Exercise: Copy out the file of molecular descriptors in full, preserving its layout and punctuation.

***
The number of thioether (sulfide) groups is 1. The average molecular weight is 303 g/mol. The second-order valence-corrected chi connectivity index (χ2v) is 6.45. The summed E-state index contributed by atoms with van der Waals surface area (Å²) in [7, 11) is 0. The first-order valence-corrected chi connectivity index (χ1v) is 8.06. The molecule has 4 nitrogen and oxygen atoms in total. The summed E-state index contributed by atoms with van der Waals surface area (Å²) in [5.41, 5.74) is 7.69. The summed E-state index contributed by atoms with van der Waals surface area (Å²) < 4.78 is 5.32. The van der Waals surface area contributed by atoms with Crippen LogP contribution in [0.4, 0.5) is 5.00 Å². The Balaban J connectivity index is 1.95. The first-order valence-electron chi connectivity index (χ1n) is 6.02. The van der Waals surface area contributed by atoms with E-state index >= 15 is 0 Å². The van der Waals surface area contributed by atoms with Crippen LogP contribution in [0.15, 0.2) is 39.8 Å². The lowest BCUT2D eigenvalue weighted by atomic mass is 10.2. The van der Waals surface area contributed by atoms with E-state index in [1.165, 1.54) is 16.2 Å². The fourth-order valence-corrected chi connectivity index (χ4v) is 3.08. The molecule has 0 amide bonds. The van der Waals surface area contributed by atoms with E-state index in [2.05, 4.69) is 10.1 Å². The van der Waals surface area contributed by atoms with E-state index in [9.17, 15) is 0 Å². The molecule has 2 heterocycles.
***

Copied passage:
The number of thioether (sulfide) groups is 1. The average molecular weight is 303 g/mol. The second-order valence-corrected chi connectivity index (χ2v) is 6.45. The summed E-state index contributed by atoms with van der Waals surface area (Å²) in [7, 11) is 0. The first-order valence-corrected chi connectivity index (χ1v) is 8.06. The molecule has 4 nitrogen and oxygen atoms in total. The summed E-state index contributed by atoms with van der Waals surface area (Å²) in [5.41, 5.74) is 7.69. The summed E-state index contributed by atoms with van der Waals surface area (Å²) < 4.78 is 5.32. The van der Waals surface area contributed by atoms with Crippen LogP contribution in [0.4, 0.5) is 5.00 Å². The Balaban J connectivity index is 1.95. The first-order valence-electron chi connectivity index (χ1n) is 6.02. The van der Waals surface area contributed by atoms with E-state index >= 15 is 0 Å². The van der Waals surface area contributed by atoms with Crippen LogP contribution in [0.15, 0.2) is 39.8 Å². The lowest BCUT2D eigenvalue weighted by atomic mass is 10.2. The van der Waals surface area contributed by atoms with E-state index in [1.165, 1.54) is 16.2 Å². The fourth-order valence-corrected chi connectivity index (χ4v) is 3.08. The molecule has 0 amide bonds. The van der Waals surface area contributed by atoms with E-state index in [2.05, 4.69) is 10.1 Å². The van der Waals surface area contributed by atoms with E-state index in [9.17, 15) is 0 Å². The molecule has 2 heterocycles.